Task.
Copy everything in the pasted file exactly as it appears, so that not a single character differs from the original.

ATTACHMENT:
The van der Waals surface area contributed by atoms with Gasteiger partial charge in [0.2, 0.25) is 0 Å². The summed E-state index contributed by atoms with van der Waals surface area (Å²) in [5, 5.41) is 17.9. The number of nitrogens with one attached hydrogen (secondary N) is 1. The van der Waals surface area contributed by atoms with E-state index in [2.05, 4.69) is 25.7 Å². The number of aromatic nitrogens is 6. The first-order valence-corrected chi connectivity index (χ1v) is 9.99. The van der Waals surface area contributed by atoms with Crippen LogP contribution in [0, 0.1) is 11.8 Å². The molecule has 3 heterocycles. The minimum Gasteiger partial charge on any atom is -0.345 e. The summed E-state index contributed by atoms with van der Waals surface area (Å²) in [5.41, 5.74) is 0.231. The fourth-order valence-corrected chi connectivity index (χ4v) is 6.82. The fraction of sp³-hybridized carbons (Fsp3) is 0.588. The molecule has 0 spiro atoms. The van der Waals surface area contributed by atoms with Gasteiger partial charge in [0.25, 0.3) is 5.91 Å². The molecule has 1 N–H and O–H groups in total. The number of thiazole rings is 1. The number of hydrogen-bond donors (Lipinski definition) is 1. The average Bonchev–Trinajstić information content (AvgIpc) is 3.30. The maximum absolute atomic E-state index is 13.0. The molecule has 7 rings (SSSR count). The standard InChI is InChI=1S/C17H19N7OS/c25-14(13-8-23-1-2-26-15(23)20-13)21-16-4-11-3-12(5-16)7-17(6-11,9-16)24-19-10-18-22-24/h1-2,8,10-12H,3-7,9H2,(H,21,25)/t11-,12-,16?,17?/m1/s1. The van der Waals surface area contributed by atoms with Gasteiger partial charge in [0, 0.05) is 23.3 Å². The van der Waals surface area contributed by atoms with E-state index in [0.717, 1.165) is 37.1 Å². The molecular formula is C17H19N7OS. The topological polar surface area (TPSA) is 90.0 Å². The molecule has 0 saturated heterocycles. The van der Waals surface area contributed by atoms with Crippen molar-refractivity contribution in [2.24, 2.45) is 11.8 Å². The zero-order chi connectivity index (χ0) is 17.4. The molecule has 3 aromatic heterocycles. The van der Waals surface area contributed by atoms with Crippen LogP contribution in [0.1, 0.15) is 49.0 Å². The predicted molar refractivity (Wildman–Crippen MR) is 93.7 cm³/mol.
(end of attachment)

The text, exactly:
The van der Waals surface area contributed by atoms with Gasteiger partial charge in [0.2, 0.25) is 0 Å². The summed E-state index contributed by atoms with van der Waals surface area (Å²) in [5, 5.41) is 17.9. The number of nitrogens with one attached hydrogen (secondary N) is 1. The van der Waals surface area contributed by atoms with E-state index in [2.05, 4.69) is 25.7 Å². The number of aromatic nitrogens is 6. The first-order valence-corrected chi connectivity index (χ1v) is 9.99. The van der Waals surface area contributed by atoms with Crippen LogP contribution in [0, 0.1) is 11.8 Å². The molecule has 3 heterocycles. The minimum Gasteiger partial charge on any atom is -0.345 e. The summed E-state index contributed by atoms with van der Waals surface area (Å²) in [5.41, 5.74) is 0.231. The fourth-order valence-corrected chi connectivity index (χ4v) is 6.82. The fraction of sp³-hybridized carbons (Fsp3) is 0.588. The molecule has 0 spiro atoms. The van der Waals surface area contributed by atoms with Gasteiger partial charge in [0.25, 0.3) is 5.91 Å². The molecule has 1 N–H and O–H groups in total. The number of thiazole rings is 1. The number of hydrogen-bond donors (Lipinski definition) is 1. The average Bonchev–Trinajstić information content (AvgIpc) is 3.30. The maximum absolute atomic E-state index is 13.0. The molecule has 7 rings (SSSR count). The standard InChI is InChI=1S/C17H19N7OS/c25-14(13-8-23-1-2-26-15(23)20-13)21-16-4-11-3-12(5-16)7-17(6-11,9-16)24-19-10-18-22-24/h1-2,8,10-12H,3-7,9H2,(H,21,25)/t11-,12-,16?,17?/m1/s1. The van der Waals surface area contributed by atoms with Gasteiger partial charge in [0, 0.05) is 23.3 Å². The van der Waals surface area contributed by atoms with E-state index in [0.717, 1.165) is 37.1 Å². The molecular formula is C17H19N7OS. The topological polar surface area (TPSA) is 90.0 Å². The molecule has 0 saturated heterocycles. The van der Waals surface area contributed by atoms with Crippen molar-refractivity contribution in [2.24, 2.45) is 11.8 Å². The zero-order chi connectivity index (χ0) is 17.4. The molecule has 3 aromatic heterocycles. The van der Waals surface area contributed by atoms with Crippen LogP contribution in [0.1, 0.15) is 49.0 Å². The predicted molar refractivity (Wildman–Crippen MR) is 93.7 cm³/mol.